I’m a big fan of the note-writing and sharing app, Evernote. As a professor, a University administrator, a husband, and a father, I am constantly receiving tasks and little pieces of information that I’m expected to keep track of and complete, sooner or later. Evernote allows me to keep a collection of to-do lists for all of my projects at work, home, and play. I can access it on all of my devices.
How I record tasks
Whenever I accept to do tasks, I create a new note. The heading in the note describes the task, usually with a verb (i.e. “Prepare November 10 class”). Within the note, I sometimes write more details about the task that I need to remember. I sometimes create checklists within notes. And I keep track of the progress of each tasks within these notes. Using my smartphone, I can take a picture of something, and then turn that into a note. Or I can forward an e-mail message to create a note.
I have created one notebook for each project or category of work I do. For example, each class I teach has a notebook. I keep a “blog” notebook for this blog. I have a “money” notebook for my personal finances. I assign every note (or task) to one of these notebooks.
Whenever a task carries a due date, I record it as a “reminder” part of the note.
I also assign “tags” to notes. I have created a separate tag for each person I work with, so that I can look up every note that is associated with each person.
A daily agenda
I can look at lists of due dates within individual notebooks, or for all notes at once in order to identify that tasks that must be completed soon. Then I mark each task I plan to do now with a “shortcut,” indicated with a five-point star. Then I search through different notebooks, assigning shortcuts to whatever tasks I plan to do next. As such, the list of shortcuts is my short “to do” list.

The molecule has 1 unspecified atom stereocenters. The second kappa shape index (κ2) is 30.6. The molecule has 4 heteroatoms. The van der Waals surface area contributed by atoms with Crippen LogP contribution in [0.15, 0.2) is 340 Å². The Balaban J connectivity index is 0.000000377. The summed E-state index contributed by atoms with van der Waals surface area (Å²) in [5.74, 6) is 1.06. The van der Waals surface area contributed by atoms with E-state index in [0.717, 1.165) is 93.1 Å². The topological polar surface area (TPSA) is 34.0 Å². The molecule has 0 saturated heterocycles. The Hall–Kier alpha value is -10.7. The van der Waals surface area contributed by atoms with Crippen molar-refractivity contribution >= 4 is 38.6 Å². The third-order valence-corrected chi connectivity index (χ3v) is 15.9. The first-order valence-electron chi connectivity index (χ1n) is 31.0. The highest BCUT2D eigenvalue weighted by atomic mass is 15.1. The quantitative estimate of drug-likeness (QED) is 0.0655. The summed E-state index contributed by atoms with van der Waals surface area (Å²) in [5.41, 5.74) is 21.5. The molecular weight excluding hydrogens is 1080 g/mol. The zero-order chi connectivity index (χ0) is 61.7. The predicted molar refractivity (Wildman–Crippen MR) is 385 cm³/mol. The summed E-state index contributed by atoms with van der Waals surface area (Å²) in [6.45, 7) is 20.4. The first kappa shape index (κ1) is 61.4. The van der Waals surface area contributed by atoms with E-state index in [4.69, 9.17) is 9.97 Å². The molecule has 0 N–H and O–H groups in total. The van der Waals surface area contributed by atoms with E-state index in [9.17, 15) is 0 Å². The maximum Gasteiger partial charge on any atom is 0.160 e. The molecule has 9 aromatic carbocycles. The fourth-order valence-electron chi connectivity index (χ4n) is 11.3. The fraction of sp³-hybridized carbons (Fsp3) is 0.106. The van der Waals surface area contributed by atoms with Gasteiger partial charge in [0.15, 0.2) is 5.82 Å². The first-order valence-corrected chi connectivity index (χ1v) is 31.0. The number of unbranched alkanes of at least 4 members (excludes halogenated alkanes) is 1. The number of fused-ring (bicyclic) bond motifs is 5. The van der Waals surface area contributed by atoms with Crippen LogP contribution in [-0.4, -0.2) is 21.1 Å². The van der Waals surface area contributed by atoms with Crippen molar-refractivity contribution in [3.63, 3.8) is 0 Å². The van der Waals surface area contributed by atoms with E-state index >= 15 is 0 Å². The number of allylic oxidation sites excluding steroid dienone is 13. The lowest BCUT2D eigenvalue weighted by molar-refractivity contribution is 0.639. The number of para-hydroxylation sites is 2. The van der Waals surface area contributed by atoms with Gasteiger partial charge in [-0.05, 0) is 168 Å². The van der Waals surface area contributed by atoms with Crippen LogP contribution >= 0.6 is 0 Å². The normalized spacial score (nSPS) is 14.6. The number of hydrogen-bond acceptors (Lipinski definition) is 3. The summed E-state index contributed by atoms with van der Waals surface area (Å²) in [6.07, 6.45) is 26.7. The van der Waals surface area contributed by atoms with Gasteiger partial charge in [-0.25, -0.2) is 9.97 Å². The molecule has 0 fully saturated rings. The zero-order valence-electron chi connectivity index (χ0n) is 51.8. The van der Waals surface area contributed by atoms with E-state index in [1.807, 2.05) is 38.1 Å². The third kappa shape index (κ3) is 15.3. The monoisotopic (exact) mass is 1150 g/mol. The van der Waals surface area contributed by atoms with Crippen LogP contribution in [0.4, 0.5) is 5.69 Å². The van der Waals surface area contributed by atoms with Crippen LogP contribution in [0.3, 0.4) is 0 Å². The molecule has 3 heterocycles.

Alternatively, I sometimes work on one project at a time. When doing this, I focus on just one notebook, scrolling through the tasks as I prioritize and work through them.
When I meet with individuals to go over current projects, I look up all notes associated with their tags. This allows me to follow up on all of the notes associated with each person.
When I complete a task, I delete it. Evernote saves all deleted tasks within its “trash” notebook.
Evernote features apps for iOS, Android, Windows and Mac OS, synchronizing tasks across all devices. This allows me to access my lists wherever I am.
Annoying things about Evernote
Evernote was not really designed to handle to-do lists. It takes a few steps to access a list of tasks sorted by their due dates. Notebooks will sort tasks alphabetically or according to their creation dates, but not according to their due dates.
I wish Evernote would allow me to assign tasks to specific time periods. I wish that I could take a note (say, “Prepare November 10 class”), and assign it to a specific time and date (say, for one hour on November 9). Some third-party apps that will handle this, but I’ve avoided them for security reasons.